ABOUT MPAs

An MPA is a clearly defined geographical space, recognised, dedicated and managed, through legal or other effective means, to achieve the long‐term conservation of nature with associated ecosystem services and cultural values.

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Protect ecosystems, habitats and species

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Provide and secure ecosystem services

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Support fisheries sustainably

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Provide for sustainable use

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Can help address bycatch problems

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Conservation of genetic diversity

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Undisturbed reference/ benchmark areas

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Promote and facilitate tourism

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Provide sites for education and training

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Conflict Resolution

Electricity and energy are generated from fossil fuels. Under the ocean, fossil fuels can occur as oil or gas. Gas and oil form in the sea over millions of years.

Living organisms which once lived in or near the sea fall to the sea floor and become changed by heat and pressure. Over time lots of sand and eventually rock, builds up over the dead material, trapping it deep underwater. Some of the dead material turns into “Petroleum” what we know commonly as crude oil. Dead material that is buried deeper than oil, is exposed to high temperatures and greater pressures under the bedrock. This becomes natural gas.

Oil and gas can be tapped through drilling at the bottom of the ocean. This is done from a drilling rig.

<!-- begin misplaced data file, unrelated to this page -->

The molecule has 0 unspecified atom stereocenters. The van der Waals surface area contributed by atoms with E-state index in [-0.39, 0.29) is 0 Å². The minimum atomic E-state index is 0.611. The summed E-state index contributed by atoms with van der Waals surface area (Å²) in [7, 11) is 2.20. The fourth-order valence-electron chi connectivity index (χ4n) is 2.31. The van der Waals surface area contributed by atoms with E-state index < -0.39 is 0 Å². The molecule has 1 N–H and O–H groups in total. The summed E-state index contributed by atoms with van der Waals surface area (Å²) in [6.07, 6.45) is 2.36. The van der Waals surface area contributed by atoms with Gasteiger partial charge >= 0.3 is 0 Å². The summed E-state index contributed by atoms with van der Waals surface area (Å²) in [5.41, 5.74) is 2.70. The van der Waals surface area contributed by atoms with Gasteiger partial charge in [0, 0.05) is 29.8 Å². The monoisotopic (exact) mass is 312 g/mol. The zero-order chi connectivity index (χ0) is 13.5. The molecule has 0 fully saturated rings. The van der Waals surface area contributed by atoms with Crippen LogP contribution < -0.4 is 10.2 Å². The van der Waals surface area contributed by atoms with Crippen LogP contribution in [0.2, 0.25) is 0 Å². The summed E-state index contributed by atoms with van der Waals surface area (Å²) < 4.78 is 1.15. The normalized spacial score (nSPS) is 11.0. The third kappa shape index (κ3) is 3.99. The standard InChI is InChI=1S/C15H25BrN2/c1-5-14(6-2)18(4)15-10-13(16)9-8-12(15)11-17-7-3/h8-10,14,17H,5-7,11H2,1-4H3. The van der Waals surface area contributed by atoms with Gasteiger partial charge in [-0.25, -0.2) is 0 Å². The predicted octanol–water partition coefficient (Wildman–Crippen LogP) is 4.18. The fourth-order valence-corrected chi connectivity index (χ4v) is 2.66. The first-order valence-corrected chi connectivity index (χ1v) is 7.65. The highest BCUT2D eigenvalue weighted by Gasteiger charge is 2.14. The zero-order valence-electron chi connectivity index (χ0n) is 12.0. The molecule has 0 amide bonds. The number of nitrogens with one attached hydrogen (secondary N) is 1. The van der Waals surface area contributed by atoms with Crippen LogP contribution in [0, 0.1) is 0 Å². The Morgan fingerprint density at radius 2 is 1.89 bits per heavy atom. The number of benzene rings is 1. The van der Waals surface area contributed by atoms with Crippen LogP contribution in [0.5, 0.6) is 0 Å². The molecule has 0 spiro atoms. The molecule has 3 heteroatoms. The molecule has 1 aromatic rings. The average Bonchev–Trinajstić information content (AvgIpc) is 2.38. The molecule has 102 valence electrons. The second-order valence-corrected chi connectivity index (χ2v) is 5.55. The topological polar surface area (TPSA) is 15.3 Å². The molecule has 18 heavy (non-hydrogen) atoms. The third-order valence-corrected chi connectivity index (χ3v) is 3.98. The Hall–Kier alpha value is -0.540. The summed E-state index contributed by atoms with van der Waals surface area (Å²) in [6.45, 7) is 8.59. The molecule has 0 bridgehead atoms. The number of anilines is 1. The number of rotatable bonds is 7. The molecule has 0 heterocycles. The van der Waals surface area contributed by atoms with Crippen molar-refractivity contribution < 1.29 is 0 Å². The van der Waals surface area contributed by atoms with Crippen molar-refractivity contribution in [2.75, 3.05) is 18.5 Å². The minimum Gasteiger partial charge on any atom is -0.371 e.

The production waste caused by the hydrocarbon drilling is highly toxic and the disposal of this waste is a major environmental concern.

Disturbance caused by drilling has a ripple effect on the ocean ecosystem which may never fully recover.

Drilling into the sea floor also produces intense vibrations and this has a negative impact on marine life living on or near the sea floor.

Small oil leaks usually occur during the production and transport of crude oil and pollutes the waters surrounding the rig.

A catastrophic oil spill pollutes tens of thousands of kilometres in a very short space of time as the oil is carried by currents. Oil and water do not mix so it sits on the surface – known as an oil slick. Crude oil is toxic and when marine life become covered in it – it is lethal, and seabirds coated in crude oil cannot swim or fly.

Oil spills also damage air quality as it contains benzenes, toluene and other dangerous hydrocarbons.

Oil and gas are hidden deep under the sea but they form a cavity in the bedrock. This is known as a trap.

This usually leads to the ocean floor being humped over where these “traps” are and geologists (hired by mining giants) can use various methods to locate these deposit and traps. One of these methods is Seismic Surveying.

Seismic Surveying involves shooting high powered sound waves at the sea floor and reading what pattern is bounced back.